Friday, July 23, 2010

The Wonders of Law

I am assisting my attorney on this matter.  The things that I learn along the way make me wonder how smart the RightHaven attorneys are.  They have filed all these 79 suits so far demanding $75,000 each--and there's a reason for this. 

The section of U.S. law that regulates civil suits in federal court between citizens of different states (28 USC 1332) requires that the "amount in controversy" must be at least $75,000.  In short, claim $75,000 at least, or the federal courts aren't interested in hearing a dispute between citizens of different states.  However, 28 USC 1332(b) provides that if the final judgment is less than $75,000, the district court "may deny costs to the plaintiff, and, in addition, may impose costs on the plaintiff." 

In the suit against Dave Burnett and myself, there's only one claim for copyright infringement involving a registered copyrighted news story, and therefore only one that allows them request a fixed penalty (the statutory civil penalty), instead of the actual losses the Review-Journal suffered, and the actual profits we made.  The range of allowed civil penalties is $750 to $30,000 per infringement (and that is a substitute for the actual damages, which are trivial for all of these stories).  Unless RightHaven is going to demonstrate that actual damages from the other supposed six violations with no statutory penalty available add up to $45,000, they aren't going to make the $75,000 amount in controversy--not even close.   (There is a $150,000 civil penalty available, but that requires intentional, knowing copyright violation, as evidenced by hiding your name on domain registration.)

I was a little unclear whether what is called Federal Question Jurisdiction takes precedence over Diversity Jurisdiction's "amount in controversy" question.  Federal district courts can hear cases involving violations of federal law, and 28 USC 1332(b) does say that "when express provision therefor is otherwise made in a statute of the United States" the amount in controversy does not apply.  So does this mean that copyright law violates do not require the $75,000 minimum?  This discussion at and would seem to indicate that the amount in controversy minimum applies to copyright violations as well--hence the request from professional photographers for Congress to create small claims copyright court.  They can't go to federal court to pursue copyright infringements for unregistered copyrights, because the damages are usually hundreds or thousands of dollars at most--and even registered copyrights would require at least three separate infringements to get up to the $75,000 amount in controversy level.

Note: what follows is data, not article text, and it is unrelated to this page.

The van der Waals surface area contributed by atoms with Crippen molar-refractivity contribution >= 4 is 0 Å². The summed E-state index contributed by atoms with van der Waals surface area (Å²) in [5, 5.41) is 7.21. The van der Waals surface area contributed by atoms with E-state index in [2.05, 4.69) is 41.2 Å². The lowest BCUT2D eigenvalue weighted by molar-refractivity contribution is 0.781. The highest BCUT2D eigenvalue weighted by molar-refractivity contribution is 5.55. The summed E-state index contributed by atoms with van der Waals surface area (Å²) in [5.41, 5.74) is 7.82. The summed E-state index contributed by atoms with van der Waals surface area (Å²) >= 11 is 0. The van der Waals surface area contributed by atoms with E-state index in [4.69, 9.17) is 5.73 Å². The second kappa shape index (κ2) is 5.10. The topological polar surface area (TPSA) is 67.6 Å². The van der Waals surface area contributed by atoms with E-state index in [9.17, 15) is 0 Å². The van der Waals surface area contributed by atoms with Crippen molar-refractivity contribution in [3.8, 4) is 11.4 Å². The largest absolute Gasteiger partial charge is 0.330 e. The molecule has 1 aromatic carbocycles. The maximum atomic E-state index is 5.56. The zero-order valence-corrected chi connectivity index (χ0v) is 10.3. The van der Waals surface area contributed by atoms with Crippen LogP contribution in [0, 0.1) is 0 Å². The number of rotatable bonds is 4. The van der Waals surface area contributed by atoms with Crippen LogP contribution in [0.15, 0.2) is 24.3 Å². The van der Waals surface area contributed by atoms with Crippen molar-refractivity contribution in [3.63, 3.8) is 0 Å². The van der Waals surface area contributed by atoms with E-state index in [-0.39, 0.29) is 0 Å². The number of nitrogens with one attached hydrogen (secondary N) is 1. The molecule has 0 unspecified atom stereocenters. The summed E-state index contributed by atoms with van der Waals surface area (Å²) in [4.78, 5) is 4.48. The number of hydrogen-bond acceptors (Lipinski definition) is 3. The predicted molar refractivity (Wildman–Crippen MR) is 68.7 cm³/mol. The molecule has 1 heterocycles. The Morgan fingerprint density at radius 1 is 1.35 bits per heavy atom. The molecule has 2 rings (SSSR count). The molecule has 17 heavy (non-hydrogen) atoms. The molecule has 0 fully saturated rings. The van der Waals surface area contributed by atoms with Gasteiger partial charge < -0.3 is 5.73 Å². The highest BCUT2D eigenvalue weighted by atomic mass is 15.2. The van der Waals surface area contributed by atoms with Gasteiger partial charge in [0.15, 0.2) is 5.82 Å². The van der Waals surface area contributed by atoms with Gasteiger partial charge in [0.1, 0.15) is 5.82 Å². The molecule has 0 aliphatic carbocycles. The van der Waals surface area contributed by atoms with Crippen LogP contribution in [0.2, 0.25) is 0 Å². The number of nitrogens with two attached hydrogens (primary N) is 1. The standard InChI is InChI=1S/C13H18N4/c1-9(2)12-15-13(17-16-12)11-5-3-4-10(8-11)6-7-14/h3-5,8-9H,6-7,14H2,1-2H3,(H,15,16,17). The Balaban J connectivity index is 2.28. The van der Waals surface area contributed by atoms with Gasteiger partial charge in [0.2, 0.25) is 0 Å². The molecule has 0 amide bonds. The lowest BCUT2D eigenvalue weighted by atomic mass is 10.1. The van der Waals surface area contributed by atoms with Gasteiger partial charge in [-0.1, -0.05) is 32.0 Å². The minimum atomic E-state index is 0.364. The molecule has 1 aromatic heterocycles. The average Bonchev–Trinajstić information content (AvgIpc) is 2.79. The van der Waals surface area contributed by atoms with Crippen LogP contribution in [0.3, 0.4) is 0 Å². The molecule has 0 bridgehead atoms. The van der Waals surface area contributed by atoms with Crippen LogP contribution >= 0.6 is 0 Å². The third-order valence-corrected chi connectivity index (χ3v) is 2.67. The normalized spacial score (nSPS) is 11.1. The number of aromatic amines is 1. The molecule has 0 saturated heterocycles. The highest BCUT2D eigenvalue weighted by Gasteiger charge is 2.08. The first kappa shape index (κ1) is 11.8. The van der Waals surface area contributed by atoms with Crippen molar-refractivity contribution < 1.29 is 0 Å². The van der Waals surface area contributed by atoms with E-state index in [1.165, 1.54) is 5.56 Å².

The more I try to understand this, the more anarchy, and returning to a state of nature, sounds good.

1 comment:

  1. The "amount in controversy" requirement does not apply to claims based on Federal law, such as copyright claims.

    The two links suggest a general concern with the "costs" of litigating in federal court, which is a legitimate concern, but that's not the same as the amount-in-controversy requirement.

    Here is a Federal Court in North Carolina addressing this issue in 2006:

    "Defendant also asserts that the court lacks subject matter jurisdiction because the amount in controversy could not reach $75,000. Since this is an action for copyright infringement, however, the jurisdiction of this court is not dependent upon the requisite $75,000 amount in controversy applicable to diversity jurisdiction. Although Plaintiff asserts jurisdiction is based upon both federal question and diversity of citizenship, the fact that federal question jurisdiction is present obviates the need for the court to address whether there is more than $75,000 in damages."

    Innovative Multimedia Solutions v. Sulit 2006 WL 1367381 (W.D.N.C. 2006.